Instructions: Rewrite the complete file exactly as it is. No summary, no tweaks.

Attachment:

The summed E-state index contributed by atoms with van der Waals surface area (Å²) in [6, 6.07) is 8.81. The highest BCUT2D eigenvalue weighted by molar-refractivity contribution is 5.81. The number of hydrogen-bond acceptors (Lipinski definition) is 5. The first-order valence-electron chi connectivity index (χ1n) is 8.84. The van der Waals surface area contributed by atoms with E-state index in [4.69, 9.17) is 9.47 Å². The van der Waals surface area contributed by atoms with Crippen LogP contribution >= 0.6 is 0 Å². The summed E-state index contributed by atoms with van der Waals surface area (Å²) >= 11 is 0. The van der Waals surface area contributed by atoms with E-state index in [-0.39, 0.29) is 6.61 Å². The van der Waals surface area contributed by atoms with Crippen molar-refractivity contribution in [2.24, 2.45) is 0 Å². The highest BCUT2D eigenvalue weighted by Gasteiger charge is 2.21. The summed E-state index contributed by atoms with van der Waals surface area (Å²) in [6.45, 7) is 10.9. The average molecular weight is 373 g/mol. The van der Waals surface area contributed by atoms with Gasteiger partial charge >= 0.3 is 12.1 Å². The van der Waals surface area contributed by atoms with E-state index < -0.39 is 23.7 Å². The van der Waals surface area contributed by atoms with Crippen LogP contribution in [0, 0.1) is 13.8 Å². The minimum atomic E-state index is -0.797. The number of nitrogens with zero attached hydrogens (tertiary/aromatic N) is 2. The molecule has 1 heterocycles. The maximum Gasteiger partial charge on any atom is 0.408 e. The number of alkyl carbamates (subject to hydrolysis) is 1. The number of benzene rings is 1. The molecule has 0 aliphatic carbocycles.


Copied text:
The summed E-state index contributed by atoms with van der Waals surface area (Å²) in [6, 6.07) is 8.81. The highest BCUT2D eigenvalue weighted by molar-refractivity contribution is 5.81. The number of hydrogen-bond acceptors (Lipinski definition) is 5. The first-order valence-electron chi connectivity index (χ1n) is 8.84. The van der Waals surface area contributed by atoms with E-state index in [4.69, 9.17) is 9.47 Å². The van der Waals surface area contributed by atoms with Crippen LogP contribution >= 0.6 is 0 Å². The summed E-state index contributed by atoms with van der Waals surface area (Å²) >= 11 is 0. The van der Waals surface area contributed by atoms with E-state index in [-0.39, 0.29) is 6.61 Å². The van der Waals surface area contributed by atoms with Crippen molar-refractivity contribution in [2.24, 2.45) is 0 Å². The highest BCUT2D eigenvalue weighted by Gasteiger charge is 2.21. The summed E-state index contributed by atoms with van der Waals surface area (Å²) in [6.45, 7) is 10.9. The average molecular weight is 373 g/mol. The van der Waals surface area contributed by atoms with Gasteiger partial charge >= 0.3 is 12.1 Å². The van der Waals surface area contributed by atoms with E-state index < -0.39 is 23.7 Å². The van der Waals surface area contributed by atoms with Crippen LogP contribution in [0, 0.1) is 13.8 Å². The minimum atomic E-state index is -0.797. The number of nitrogens with zero attached hydrogens (tertiary/aromatic N) is 2. The molecule has 1 heterocycles. The maximum Gasteiger partial charge on any atom is 0.408 e. The number of alkyl carbamates (subject to hydrolysis) is 1. The number of benzene rings is 1. The molecule has 0 aliphatic carbocycles.